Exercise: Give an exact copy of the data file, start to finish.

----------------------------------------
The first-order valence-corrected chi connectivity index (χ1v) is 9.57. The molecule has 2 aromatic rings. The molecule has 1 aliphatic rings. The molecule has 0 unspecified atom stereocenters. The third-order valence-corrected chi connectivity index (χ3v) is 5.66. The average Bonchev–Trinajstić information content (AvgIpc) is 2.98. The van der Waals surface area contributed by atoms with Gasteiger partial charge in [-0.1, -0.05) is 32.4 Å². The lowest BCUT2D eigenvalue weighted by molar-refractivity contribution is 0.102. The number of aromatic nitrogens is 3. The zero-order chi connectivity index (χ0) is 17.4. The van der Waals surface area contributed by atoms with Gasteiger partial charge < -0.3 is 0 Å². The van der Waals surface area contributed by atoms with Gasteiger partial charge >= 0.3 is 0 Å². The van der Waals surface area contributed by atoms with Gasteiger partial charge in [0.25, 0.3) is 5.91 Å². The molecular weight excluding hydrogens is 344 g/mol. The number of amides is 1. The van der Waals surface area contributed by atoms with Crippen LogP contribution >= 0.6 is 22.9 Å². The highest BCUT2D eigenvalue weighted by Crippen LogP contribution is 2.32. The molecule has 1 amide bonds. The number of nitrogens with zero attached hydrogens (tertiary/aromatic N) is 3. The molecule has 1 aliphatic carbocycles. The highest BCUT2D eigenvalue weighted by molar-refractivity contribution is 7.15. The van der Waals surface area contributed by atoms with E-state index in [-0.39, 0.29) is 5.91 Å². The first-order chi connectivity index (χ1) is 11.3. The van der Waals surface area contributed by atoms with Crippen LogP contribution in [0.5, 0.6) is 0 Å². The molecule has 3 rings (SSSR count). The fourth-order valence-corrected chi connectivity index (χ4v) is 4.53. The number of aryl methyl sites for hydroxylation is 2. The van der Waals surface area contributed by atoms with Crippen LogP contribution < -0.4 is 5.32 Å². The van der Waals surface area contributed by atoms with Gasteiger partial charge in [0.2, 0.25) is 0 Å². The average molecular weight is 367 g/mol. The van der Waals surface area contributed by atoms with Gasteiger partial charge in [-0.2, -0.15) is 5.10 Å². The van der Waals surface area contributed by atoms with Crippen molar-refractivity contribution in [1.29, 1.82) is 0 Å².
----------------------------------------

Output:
The first-order valence-corrected chi connectivity index (χ1v) is 9.57. The molecule has 2 aromatic rings. The molecule has 1 aliphatic rings. The molecule has 0 unspecified atom stereocenters. The third-order valence-corrected chi connectivity index (χ3v) is 5.66. The average Bonchev–Trinajstić information content (AvgIpc) is 2.98. The van der Waals surface area contributed by atoms with Gasteiger partial charge in [-0.1, -0.05) is 32.4 Å². The lowest BCUT2D eigenvalue weighted by molar-refractivity contribution is 0.102. The number of aromatic nitrogens is 3. The zero-order chi connectivity index (χ0) is 17.4. The van der Waals surface area contributed by atoms with Gasteiger partial charge < -0.3 is 0 Å². The van der Waals surface area contributed by atoms with Gasteiger partial charge >= 0.3 is 0 Å². The van der Waals surface area contributed by atoms with Gasteiger partial charge in [0.25, 0.3) is 5.91 Å². The molecular weight excluding hydrogens is 344 g/mol. The number of amides is 1. The van der Waals surface area contributed by atoms with Crippen LogP contribution >= 0.6 is 22.9 Å². The highest BCUT2D eigenvalue weighted by Crippen LogP contribution is 2.32. The molecule has 1 amide bonds. The number of nitrogens with zero attached hydrogens (tertiary/aromatic N) is 3. The molecule has 1 aliphatic carbocycles. The highest BCUT2D eigenvalue weighted by molar-refractivity contribution is 7.15. The van der Waals surface area contributed by atoms with E-state index in [-0.39, 0.29) is 5.91 Å². The first-order chi connectivity index (χ1) is 11.3. The van der Waals surface area contributed by atoms with Crippen LogP contribution in [0.5, 0.6) is 0 Å². The molecule has 3 rings (SSSR count). The fourth-order valence-corrected chi connectivity index (χ4v) is 4.53. The number of aryl methyl sites for hydroxylation is 2. The van der Waals surface area contributed by atoms with Crippen LogP contribution < -0.4 is 5.32 Å². The van der Waals surface area contributed by atoms with Gasteiger partial charge in [0.2, 0.25) is 0 Å². The average molecular weight is 367 g/mol. The van der Waals surface area contributed by atoms with Gasteiger partial charge in [-0.2, -0.15) is 5.10 Å². The van der Waals surface area contributed by atoms with Crippen molar-refractivity contribution in [1.29, 1.82) is 0 Å².